The Museum Collection

Manuscript Portion of Poe's Marginalia

ID #: 364
Creator: Edgar Allan Poe
Date: 1849
Format: Manuscript in Two Strips of Uneven Length
Dimensions: 8.5" x 4"
Source: Museum Purchase
Collection: Poe Foundation, Inc.
Publisher: Southern Literary Messenger
Place of Publication: Richmond, Virginia
Publish Date: June 1849


This manuscript was written on thin strips of paper, glued end to end, as Poe was know to do. Poe would roll these manuscripts like scrolls for easy storage in his writing desk.

The text of this manuscript appears in the June 1849 issue of the Southern Literary Messenger in an installment of Poe's series, Marginalia, in which the author gives his insights on subjects ranging from modern technology to philosophy. Sometimes witty and often pessimistic, these articles reveal much of Poe's character, humor, and diverse interests. Installments appeared in the Democratic Review, Godey's, Graham's, and The Southern Literary Messenger.

The text of the first strip reads: "[Hell could invent] no greater torture than that of being charged with abnormal weakness on account of being abnormally strong. In like manner, nothing can be clearer than that a very generous spirit--truly feeling what all merely profess--must inevitably find itself misconceived in every direction--its motives misinterpreted. Just as extremeness of intelligence would be thought fatuity, so excess of chivalry could not fail of being looked upon as meanness in its last degree:--and so on with other virtues. This subject is a painful one indeed. That individuals have so soared above the plane of their race, is scarcely to be questioned; but, in looking back through history for traces of their existence, we should pass over all biographies of 'the good and the great,' while we search carefully the slight records of wretches who died in prison, in Bedlam, or upon the gallows."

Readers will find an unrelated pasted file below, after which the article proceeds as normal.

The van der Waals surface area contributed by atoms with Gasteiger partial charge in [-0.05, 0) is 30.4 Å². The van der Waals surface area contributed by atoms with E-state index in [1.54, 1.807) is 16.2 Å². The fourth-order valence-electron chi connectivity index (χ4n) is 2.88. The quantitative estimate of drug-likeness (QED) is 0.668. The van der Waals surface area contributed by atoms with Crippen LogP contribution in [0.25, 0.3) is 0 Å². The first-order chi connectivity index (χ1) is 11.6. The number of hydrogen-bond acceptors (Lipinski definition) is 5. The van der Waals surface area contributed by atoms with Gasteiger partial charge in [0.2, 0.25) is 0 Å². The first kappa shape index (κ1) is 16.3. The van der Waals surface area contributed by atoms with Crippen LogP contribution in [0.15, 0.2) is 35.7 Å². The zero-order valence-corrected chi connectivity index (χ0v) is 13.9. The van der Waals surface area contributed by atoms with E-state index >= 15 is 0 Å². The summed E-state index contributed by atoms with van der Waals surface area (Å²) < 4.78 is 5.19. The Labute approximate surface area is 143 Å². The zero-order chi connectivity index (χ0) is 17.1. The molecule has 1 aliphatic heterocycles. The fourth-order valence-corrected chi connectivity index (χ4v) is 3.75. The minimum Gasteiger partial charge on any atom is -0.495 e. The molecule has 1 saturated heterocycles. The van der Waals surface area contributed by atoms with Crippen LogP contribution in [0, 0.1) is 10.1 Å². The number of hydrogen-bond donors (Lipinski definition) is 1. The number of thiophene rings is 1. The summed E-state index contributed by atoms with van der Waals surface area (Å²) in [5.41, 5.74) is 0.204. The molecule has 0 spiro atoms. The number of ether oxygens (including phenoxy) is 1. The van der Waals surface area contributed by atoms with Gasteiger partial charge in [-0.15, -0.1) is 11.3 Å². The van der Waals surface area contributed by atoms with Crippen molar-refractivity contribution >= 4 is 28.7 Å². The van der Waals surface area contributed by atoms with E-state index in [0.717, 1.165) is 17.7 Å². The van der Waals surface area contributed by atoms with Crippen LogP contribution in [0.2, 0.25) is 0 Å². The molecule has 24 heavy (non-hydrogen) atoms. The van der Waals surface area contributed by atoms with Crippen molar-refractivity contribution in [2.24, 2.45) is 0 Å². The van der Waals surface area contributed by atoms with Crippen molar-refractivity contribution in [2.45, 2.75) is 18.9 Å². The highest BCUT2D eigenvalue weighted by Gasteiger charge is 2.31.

The smaller strip reads: "[There are moments when, even to the sober eye of Reason, the world of our sad humanity must assume the aspect of Hell; but the Imagination of Man is no Cara]this, to explore with impunity its every cavern. Alas! the grim legion of sepulchral terrors cannot be regarded as altogether fanciful; but, like the Demons in whose company Afrasiab made his voyage down the Oxus, they must sleep, or they will devour us-- they must be suffered to slumber, or we perish."